New research reveals that living among friendly neighbours is the key to happiness in retirement

A survey conducted by housing and care provider Anchor, reveals that living amongst neighbours who will ‘pass the time of day’ is one of the most significant contributors to happiness in retirement. And that living in a community in which people make eye contact, say hello or stop for a quick conversation was more significant than financial gain when making a downsizing move.

The research report was designed to assess the most significant factors which contribute to feelings of happiness and wellbeing amongst downsizers in the UK today.

Alison Frankel, 77, resident at Anchor’s Bishopstoke Park, comments: “In my previous home, which I lived in for 22 and half years, I hardly knew my neighbours. I don’t do any online social media or emailing, so face to face contact is my way of socialising.

“I always pass the time of day with neighbours I pass in the grounds or one of the corridors and make a particular point of doing so with those living with the first stages of dementia. Having a chat with a neighbour is so important for keeping the mind active. I look after my neighbour’s pets whilst they are on holiday and it’s nice to know that we live in a community in which there is a neighbourly sense of trust and care – we all help each other out.” 

Jane Ashcroft CBE, Chief Executive of Anchor, said: “Although our retirement villages’ on-site home care teams are an integral part of what we offer, we have found that residents help each other with small day-to-day tasks which may otherwise be outsourced to a carer.

“Acts of neighbourly goodwill such as stopping by for a chat, or offering to help with feeding a pet or watering plants if a neighbour is going on holiday, may no longer  be so commonplace in wider society. However, in our communities in which everyone is of similar age and like-mind, these small acts of kindness have become part of the social framework and mean the world to an older person, who may otherwise have to rely upon professional help for small chores or companionship.”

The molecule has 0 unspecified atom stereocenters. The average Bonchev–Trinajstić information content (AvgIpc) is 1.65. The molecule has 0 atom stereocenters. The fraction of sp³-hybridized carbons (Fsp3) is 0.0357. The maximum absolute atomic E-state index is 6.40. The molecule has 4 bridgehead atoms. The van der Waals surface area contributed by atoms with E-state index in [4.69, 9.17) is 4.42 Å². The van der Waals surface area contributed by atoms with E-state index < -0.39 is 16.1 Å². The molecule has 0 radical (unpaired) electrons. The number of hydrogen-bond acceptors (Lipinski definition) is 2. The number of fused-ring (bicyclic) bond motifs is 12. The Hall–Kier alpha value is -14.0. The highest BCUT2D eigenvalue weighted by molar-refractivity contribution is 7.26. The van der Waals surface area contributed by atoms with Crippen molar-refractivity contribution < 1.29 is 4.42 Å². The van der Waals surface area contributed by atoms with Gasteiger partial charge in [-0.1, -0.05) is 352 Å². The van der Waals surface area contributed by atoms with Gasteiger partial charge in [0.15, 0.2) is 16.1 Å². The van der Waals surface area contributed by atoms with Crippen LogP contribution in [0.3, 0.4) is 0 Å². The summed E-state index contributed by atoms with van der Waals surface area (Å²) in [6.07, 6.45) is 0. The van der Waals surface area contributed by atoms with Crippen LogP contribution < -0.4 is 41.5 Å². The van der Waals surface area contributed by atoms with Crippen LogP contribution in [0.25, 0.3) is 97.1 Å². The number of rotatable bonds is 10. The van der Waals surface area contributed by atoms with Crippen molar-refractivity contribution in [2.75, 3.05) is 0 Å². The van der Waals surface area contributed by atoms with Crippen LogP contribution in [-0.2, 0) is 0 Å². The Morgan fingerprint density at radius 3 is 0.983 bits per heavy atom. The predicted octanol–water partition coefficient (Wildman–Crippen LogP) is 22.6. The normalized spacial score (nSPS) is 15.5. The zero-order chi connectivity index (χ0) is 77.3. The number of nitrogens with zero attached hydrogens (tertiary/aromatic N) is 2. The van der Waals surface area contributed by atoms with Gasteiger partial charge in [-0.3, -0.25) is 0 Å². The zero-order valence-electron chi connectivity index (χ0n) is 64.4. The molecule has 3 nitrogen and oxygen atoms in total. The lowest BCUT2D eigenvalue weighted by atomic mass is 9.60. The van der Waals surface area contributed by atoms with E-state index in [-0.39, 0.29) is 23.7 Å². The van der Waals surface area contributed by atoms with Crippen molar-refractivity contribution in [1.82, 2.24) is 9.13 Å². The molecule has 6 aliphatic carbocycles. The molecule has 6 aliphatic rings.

The importance of neighbourly goodwill also contributed to another of the key findings – that having non-familial support on hand can be preferable to living with family themselves. The residents surveyed reported that whilst moving into a relative’s home or ‘granny flat’ annexe might make them feel like a burden, an independent home, with support in place, avoided feelings of guilt associated with putting a strain on family members.

Independence to make decisions was also ranked highly as a key contributor to feelings of happiness in retirement, with those surveyed reporting that being able to continue to live a ‘normal’ life, in the same way as they had done prior to downsizing, was fundamental to their decision to move. Whilst few reported financial motivations as a key catalyst to deciding to downsize, the predictability of monthly outgoings which comes with moving to a contemporary development, was highly rated.

Anchor is England’s largest not-for-profit provider of housing and care, providing services to almost 40,000 older people in over 1,000 locations. The focus group research was carried out at Hampshire Lakes, one of the provider’s three retirement villages. Hampshire Lakes is set in woodlands alongside Yateley Lakes, between Yateley and Sandhurst, in Hampshire.  The development includes 74 independent living apartments (one and two bed) and a 36 room care home, Willow Gardens, on site.

The second phase of the development will add a further 45 apartments (one and two bed) to the village. At the heart of Hampshire Lakes is the village centre, the focal point of community life, which includes Senses, a state-of-the art Wellness Centre and Spa, with its indoor pool and first-class gymnasium. Adjacent to the Wellness Centre sits the Lakeside Bistro, Zest Juice Bar and Cotton’s Delicatessen. The luxurious development facilities also include a hair dressing salon, library and landscaped gardens. The domiciliary care research encompasses analysis across Hampshire Lakes, Bishopstoke Park and Denham Garden Village. www.anchor.org.uk